Uscinski never mentions Fox's conspiracy theories about Clinton collusion with the Russians or FBI/special counsel/"Deep State" efforts to sabotage Trump. But he does say that "Democrats have accused a wide range of domestic and international actors of conspiring to cause their defeat." So, Professor, Russia didn't try to tip the election to Trump? Our intelligence agencies lied to us about that? The FBI didn't announce an eleventh-hour reopening of the Hillary Clinton email investigation? The press didn't obsess over those emails, and the documentation of that monomania by the Columbia Journalism Review and others was just Alex Jones-level tinfoil-hat-ism?
Resonant conspiracy theories in the United States tend to emanate from the party out of power and be aimed at the party in power.... Until 2009, conspiracy theorists villainized George W. Bush, Dick Cheney, Halliburton, Blackwater and other members of the Republican coalition. Many of these theories suggested that 9/11 was an inside job....
"The party out of power" did not spread 9/11 conspiracy theories -- some on the left did, but 9/11 trutherism was overwhelmingly rejected by Democratic officeholders and the general Democratic electorate.

Uscinski does ultimately acknowledge that those in power do sometimes engage in conspiratorialism. Is his first example of this Donald Trump? Of course not.
... powerful people, even presidents, will try to use conspiracy theories from time to time. It doesn’t usually work very well because it’s hard to see the most powerful people in the world as the victims of shadowy forces. The powerless make more believable victims. Think about Hillary Clinton’s claim that “a vast right-wing conspiracy” was the cause of her husband’s troubles, or the opening salvo of the Obama reelection campaign that “secretive oil billionaires” were out to get him.
Right -- there was no organized effort to take down President Clinton and there were no oil magnates who engaged in a multi-pronged effort to take down Obama.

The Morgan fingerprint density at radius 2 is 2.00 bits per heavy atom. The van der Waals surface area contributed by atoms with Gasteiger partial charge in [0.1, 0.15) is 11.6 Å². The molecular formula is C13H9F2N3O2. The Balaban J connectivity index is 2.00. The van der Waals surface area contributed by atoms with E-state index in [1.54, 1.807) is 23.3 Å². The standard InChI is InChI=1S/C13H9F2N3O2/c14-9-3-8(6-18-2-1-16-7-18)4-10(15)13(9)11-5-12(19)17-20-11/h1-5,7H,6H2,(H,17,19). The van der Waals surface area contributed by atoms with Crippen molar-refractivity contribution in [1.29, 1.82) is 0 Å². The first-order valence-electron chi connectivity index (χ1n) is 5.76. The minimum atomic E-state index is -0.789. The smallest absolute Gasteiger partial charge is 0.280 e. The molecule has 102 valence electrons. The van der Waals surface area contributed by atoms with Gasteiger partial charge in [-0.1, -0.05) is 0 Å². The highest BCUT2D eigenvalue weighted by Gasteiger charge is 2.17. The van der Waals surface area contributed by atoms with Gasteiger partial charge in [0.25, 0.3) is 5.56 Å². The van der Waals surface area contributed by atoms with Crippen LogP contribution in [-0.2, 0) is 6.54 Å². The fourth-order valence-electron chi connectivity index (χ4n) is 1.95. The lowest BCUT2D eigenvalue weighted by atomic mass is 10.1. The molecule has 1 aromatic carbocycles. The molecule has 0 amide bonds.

And then we get to Trump as a conspiratorial president.
The Trump presidency is different: He is a political outsider who came to power by building a coalition of conspiracy theorists. Even though Trump is presumably the most powerful person in the world, he will continue to use conspiracy theories to keep the coalition he built motivated and together. Yet Trump’s conspiracy theories gain little traction, as they convince only those who support him already.
They're on the most popular cable news outlet in America every day and night. They're endorsed, or at least tolerated, by the party that controls Congress. If that's "little traction," I'd hate to see serious traction.

And this paragraph ends with yet another swipe at the Democrats:
Conspiracy theories by the Democrats, on the other hand, have captured the national attention.
The link in that quote goes to a story titled "Most Say Trump Should Allow Russia Investigation to Continue - CBS News Poll." Intelligence agencies have documented Russian interference in our election, and Americans just say they want the investigation to uncover the truth. Uscinski calls this the seizure of "the national attention" by conspiracy-minded Democrats.

This isn't a sloppy op-ed -- it's disgraceful. Politico should be embarrassed to have published it.